Toward Measuring Visualization Insight

This paper starts with telling us that one of the purposes of visualization is gaining insight. It is hard to define insight when it comes to visualizations so the article identifies some essential characteristics of insight. Insight is: complex, deep qualitative, unexpected and relevant. An insight is more interesting if it has more of these characteristics. Often visualizations are evaluated using controlled experiments. When benchmark tasks are used in these controlled experiments they are not proper tools for measuring insight. This method depends on the fact that these benchmark tasks and metrics represent insight. According to the author there are four fundamental problems compared to the previously mentioned characteristics:

  • they must be predefined by test administrators, leaving little room for unexpected insight and even forcing users into a line of thought that they might not otherwise take.
  • they need definitive completion times
  • they must hav definitive answers that measure accuracy
  • they require simple answers

This forces the experimenter to search-like tasks that don’t represent insight well. These benchmark tasks are far too simplistic and constrained to indicate insight of a visualization. A claim often made to generalize results of simple benchmark tasks is that complex tasks are build from simple tasks. The author counters this, first of all efficiency of simple benchmark tasks is often due to specific visualization interface features that don’t generalize to more complex tasks. Second a clear decomposition doesn’t exist yet. Another problem often arising in the interpretation of the benchmark results is the tradeoff between performance and accuracy. Often users are forced to continue until correctly completing a tasks, leading to trail-and-error approach by users and a misrepresentation of accuracy. It is concluded that controlled experiments on benchmarks are not the right method to evaluate insight.

First of all the author suggest to include more complex benchmark tasks, this still involves some uncertainty because these tasks generally support visualization overviews rather that detail views. Another method could be to let users interpret visualization into a textual answer but this is difficult to score. Allowing multiple-choice could again lead towards biasing the user. Also these methods lead to longer tasks times and a larger group of participants to be tested to get statistically significant results.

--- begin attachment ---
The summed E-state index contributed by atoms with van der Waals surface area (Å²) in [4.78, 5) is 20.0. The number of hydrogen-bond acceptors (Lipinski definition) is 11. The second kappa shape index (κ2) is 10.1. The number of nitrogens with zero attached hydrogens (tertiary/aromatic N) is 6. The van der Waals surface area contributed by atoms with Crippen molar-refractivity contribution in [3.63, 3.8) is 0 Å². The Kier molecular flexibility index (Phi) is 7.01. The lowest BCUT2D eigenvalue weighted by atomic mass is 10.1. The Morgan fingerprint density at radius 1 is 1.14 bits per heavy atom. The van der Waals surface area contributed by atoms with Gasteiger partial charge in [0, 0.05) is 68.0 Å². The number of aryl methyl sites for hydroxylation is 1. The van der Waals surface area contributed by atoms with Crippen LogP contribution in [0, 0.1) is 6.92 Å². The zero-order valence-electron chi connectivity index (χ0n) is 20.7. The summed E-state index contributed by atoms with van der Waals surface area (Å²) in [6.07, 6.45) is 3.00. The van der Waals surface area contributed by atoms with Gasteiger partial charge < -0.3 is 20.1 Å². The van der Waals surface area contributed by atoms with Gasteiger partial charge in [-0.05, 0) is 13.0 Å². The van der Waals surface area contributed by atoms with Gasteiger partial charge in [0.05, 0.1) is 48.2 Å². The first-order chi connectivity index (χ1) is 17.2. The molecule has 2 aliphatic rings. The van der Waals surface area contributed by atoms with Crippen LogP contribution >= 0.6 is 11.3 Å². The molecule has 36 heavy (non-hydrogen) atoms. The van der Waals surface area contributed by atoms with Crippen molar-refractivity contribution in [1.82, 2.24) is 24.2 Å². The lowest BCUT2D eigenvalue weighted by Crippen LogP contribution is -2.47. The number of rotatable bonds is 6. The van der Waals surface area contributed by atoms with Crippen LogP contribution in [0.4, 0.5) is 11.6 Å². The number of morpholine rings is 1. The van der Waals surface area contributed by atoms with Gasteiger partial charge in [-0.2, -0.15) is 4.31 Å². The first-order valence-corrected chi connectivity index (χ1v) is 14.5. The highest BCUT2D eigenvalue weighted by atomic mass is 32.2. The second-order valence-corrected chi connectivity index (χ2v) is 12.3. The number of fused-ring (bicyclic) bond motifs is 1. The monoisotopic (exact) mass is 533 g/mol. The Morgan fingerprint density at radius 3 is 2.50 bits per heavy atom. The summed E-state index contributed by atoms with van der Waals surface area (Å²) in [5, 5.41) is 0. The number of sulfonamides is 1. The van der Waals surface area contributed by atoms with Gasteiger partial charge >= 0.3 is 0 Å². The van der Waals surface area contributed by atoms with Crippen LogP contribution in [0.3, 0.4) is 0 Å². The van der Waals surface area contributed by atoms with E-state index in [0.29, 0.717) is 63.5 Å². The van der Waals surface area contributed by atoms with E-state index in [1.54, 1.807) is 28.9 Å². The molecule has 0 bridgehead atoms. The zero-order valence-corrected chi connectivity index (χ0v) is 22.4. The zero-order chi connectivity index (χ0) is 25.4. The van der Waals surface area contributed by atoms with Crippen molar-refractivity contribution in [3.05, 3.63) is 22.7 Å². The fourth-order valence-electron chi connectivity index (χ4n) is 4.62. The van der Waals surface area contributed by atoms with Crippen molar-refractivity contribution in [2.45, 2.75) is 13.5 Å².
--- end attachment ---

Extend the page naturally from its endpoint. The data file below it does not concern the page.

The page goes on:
A second suggestion is made to eliminating benchmark tasks and letting researchers observe what insights users gain on their own. Using a open-ended protocol is a possible method, users are instructed to explore the data and report their insights. A qualitative insight analysis is also a possible solution like the think-aloud protocol. For each insight, a coding method quantifies various metrics (insight category, complexity, …), these categories can be assigned to common clusters like usability, … The coding converts qualitative data to quantitative but still is subjective but supports the qualitativeness of insight. The advantage of eliminating benchmark tasks is that they reveal what insights visualization users gained. The measures are closely related to the fundamental characteristics of insight (previously mentioned). These insights can also be compared to insights a researcher expected users to gain.

The author concludes with pointing to the fact that both types of controlled experiments are needed. Benchmark tasks for low-level effects and the eliminating of benchmarks tasks for a broader insight. Noted is that if combining both approaches into a single experiment, benchmark taks should not precede the open-ended portion this could lead to constraining the user.


This article helped me to understand that I need to pay more attention to the open-ended portion of the evaluation of my visualizations. I will combine both methods to gain more information, in my previous evaluations I allowed the user to explore the visualisation for a very short time this should be extended. I’ll also need to note what I kind of insights I’d like to achieve from my visualization and compare these to the insights gained from the evaluation. In my previous evaluation I also noticed how hard is to find a good benchmark to test the visualization, this article confirms my thoughts that these are often to simple and force the user in a certain direction. I’ll also need to pay more attention to how I will formulate my question to not bias a user.


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